Fickou (l), Dupont and Thomas (r) celebrate. Dave Winter/INPHO
French Evolution

Dupont shines as France open campaign with easy win over Italy

Les Bleus open up the championship with a seven try victory over Italy in Rome.

Italy 10

France 50

IF THERE WAS anyone still out there who doubted whether Antoine Dupont was the best player in the world, well you aren’t likely to hear too much from them this weekend.

And if there is anyone out there who also doubt whether Fabien Galthie’s France are the real deal, then perhaps it is best they stay quiet, too.

Notwithstanding Italy’s appalling attempt to defend their line, there is no getting away from the fact that Galthie’s maturing team have evolved into an impressive force. Their pack brings grunt, their backs class.

No one has more of that than Dupont, their bulky little scrum-half, who scored a fine try here in the second half, after he had a hand, or foot, in four other scores. Keeping him company on the scoreboard were Teddy Thomas (two), Brice Dulin, Arthur Vincent, Gael Fickou and Dylan Cretin.

On the back of this result, questions again have to be asked about Italy’s presence in this tournament. Without a Six Nations win since 2015, they were absolutely terrible in defence, marked absent for Fickou’s try, when Dupont’s left-footed kick was easily touched down by the France centre, with the Italian full-back, Jacopo Trulla, gone AWOL.

To their credit, Italy did some things well, winning 57 per cent of possession in the first half, unfortunate to have a try disallowed in this period when Stephen Varney sold a couple of dummies, bought for a cheap price by the France defence, before the little scrum half delivered a forward pass to Montanna Ioane.

If that was a setback, then a brighter moment came after the break when Luca Sperandio profited from a turnover to break down the right wing, whereupon he sensed the chance to try something outrageous, chipping ahead, collecting his own kick, prior to touching down.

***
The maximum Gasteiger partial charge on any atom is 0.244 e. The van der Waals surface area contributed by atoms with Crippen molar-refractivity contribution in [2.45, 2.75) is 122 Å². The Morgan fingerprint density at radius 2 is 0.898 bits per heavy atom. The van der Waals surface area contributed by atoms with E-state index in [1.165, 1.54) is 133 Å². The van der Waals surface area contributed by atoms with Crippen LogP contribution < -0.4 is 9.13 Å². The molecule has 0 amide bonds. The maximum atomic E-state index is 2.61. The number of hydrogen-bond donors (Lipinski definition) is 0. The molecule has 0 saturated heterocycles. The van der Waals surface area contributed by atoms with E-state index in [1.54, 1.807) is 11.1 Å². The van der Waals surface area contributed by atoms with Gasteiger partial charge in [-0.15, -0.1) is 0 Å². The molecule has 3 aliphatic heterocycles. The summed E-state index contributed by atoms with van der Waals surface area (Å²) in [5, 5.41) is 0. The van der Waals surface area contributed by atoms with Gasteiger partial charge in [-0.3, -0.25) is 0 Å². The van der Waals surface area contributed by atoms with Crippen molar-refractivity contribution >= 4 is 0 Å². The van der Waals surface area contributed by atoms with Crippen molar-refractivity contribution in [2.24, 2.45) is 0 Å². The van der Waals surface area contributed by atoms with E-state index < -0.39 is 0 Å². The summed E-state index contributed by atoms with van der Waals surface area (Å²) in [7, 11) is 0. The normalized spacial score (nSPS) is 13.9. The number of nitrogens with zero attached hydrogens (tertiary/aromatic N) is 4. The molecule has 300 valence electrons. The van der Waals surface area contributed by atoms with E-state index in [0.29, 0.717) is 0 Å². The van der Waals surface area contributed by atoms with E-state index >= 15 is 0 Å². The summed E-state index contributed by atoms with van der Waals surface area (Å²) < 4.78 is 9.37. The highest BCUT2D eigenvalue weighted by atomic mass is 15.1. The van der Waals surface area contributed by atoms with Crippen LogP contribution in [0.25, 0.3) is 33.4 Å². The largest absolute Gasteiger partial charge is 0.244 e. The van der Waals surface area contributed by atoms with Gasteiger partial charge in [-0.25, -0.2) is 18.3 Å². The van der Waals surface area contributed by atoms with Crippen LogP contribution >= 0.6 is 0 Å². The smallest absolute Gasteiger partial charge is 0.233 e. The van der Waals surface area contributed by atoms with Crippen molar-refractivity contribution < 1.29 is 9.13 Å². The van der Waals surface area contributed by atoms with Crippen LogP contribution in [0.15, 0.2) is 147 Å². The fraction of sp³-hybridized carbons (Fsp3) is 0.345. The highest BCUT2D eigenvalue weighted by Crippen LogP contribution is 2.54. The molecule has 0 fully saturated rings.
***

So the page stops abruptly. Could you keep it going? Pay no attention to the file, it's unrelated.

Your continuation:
In Varney and Garbisi, Italy have a pair of decent half-backs. But in Dupont and Mathieu Jalibert, the French had better ones.

The result was never in doubt, not after France started so confidently, scoring after just five minutes, when a quick tap penalty saw Thomas slalom his way through a forest of Italian defenders, reaching the Italy 22, before he fed Jalibert. Following another two phases, Cretin drove over the line, Jalibert converting.

The tone was set. After Jalibert and Garbisi exchanged penalties, France had a 10-3 lead which became 17-3 on 27 minutes when Dupont spotted the space in behind the Italian line which Fickou exploited.

The tries kept coming, the third arriving before half-time when Dupont collected his own kick and had the awareness to offload in the tackle, Vincent following up to get the scoreboard moving again.

The only time it stopped was at half-time.

After the break the scores kept coming, Dulin, the France full back scoring on 47 minutes, following a kick ahead by Villere; Dupont starting and then finishing a move on 54 minutes, Thomas the supplier of the final pass; before Thomas scored twice on 57 and 73 minutes.

That brought the score up to 50. This was a statement of intent, not just a rugby result.

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